Harford County's three municipal police departments are discussing formation of a joint SWAT team that their chiefs say will help them better pool resources and respond quicker to dangerous situations.
The idea was first discussed publicly during an Aberdeen City Council work session on Monday.
Having a multijurisdictional team would allow each department to take advantage of the skills of "highly trained individuals," Aberdeen's police chief, Henry Trabert, said told the mayor and city council members.
Aberdeen police officials invited Bel Air and Havre de Grace officers to join in creating the municipal SWAT team, according to Trabert.
Bel Air Town Administrator Chris Schlehr said during a town commissioners work session Tuesday that officials are finalizing an inter-agency police services agreement that will allow several of their police officers to apply for positions on the team.
Schlehr said they hope to present the agreement during the town commissioners' August meeting, but Bel Air Police Chief Leo Matrangola provided some details during Tuesday's work session.
"In addition to the compact that we already have, that allows us to make arrests in different jurisdictions, this will also allow us to [perform] tactical situations in other towns," he said of the proposed agreement.
Matrangola said one Bel Air officer already serves as a hostage negotiator on the Harford County Sheriff's Office Tactical Response Team. That team is one of several specialized units that fall under the Sheriff's Office's Special Operations Division, according to its website.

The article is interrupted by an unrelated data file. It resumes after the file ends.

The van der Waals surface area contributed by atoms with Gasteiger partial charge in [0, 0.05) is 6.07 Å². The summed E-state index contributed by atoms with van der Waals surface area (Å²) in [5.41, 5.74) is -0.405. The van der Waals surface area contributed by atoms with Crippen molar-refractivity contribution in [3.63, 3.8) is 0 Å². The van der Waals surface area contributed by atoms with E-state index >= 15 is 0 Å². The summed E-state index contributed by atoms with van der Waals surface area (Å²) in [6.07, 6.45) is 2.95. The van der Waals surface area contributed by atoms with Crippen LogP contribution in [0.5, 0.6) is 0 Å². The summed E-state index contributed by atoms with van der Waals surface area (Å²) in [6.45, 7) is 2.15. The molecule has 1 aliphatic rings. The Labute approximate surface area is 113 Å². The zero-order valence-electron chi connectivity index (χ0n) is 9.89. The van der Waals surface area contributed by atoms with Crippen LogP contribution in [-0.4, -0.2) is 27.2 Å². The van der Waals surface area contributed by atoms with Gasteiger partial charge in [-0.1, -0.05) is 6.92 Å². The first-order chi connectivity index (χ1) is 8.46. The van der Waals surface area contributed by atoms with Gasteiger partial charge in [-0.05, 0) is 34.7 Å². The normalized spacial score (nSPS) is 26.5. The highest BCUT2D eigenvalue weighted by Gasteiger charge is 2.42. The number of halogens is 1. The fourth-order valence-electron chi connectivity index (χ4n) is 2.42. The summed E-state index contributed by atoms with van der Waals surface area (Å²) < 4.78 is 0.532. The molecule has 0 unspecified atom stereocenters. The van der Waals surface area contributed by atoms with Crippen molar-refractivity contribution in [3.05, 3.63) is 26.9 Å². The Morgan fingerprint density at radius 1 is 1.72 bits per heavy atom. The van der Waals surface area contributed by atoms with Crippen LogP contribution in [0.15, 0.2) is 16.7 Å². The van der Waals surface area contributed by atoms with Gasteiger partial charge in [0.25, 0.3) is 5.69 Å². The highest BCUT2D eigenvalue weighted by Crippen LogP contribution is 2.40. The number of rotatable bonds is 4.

The Bel Air officers who wish to qualify for the "multi-jurisdictional" municipal SWAT team must pass fitness and shooting requirements and complete a two-week tactical officer course, the chief explained.
Those who make the team will "bring that know-how back to their own squad and that extra training," Matrangola said.
The chief said "they'll all be highly motivated and highly trained."
Matrangola said the additional SWAT team would allow local law enforcement to respond to "multiple events going on in Harford County," and not have to call units from outside the county.
Representatives of the Havre de Grace Police Department could not be reached Thursday for comments on the proposal.
Aberdeen's Trabert told his city council he has a draft memorandum of understanding, but it has not yet been approved by any of the municipal attorneys.
In 2006, the municipalities entered a mutual aid agreement with Harford County, he said.
"Our team has been so effective in the city of Aberdeen," Trabert noted, explaining that special operations detectives immediately tackle an issue when the department hears about contraband, drugs or other concerns.
"As soon as they have probable cause, we don't like to wait around. When we see an issue, we take care of it immediately," Trabert explained. "The other jurisdictions have seen us do this and they know we can take those problems out of a neighborhood in a matter of days."
"When you are pulling from two other jurisdictions, it's a lot easier, you have more manpower," he said.
Councilwoman Ruth Ann Young replied: "I think this is a good idea and I do support it."
Trabert added that it makes sense in difficult economic times for departments to pull together to reach the same goal.
"Economically it's just a sound process," he said.Copyright © 2014, The Baltimore Sun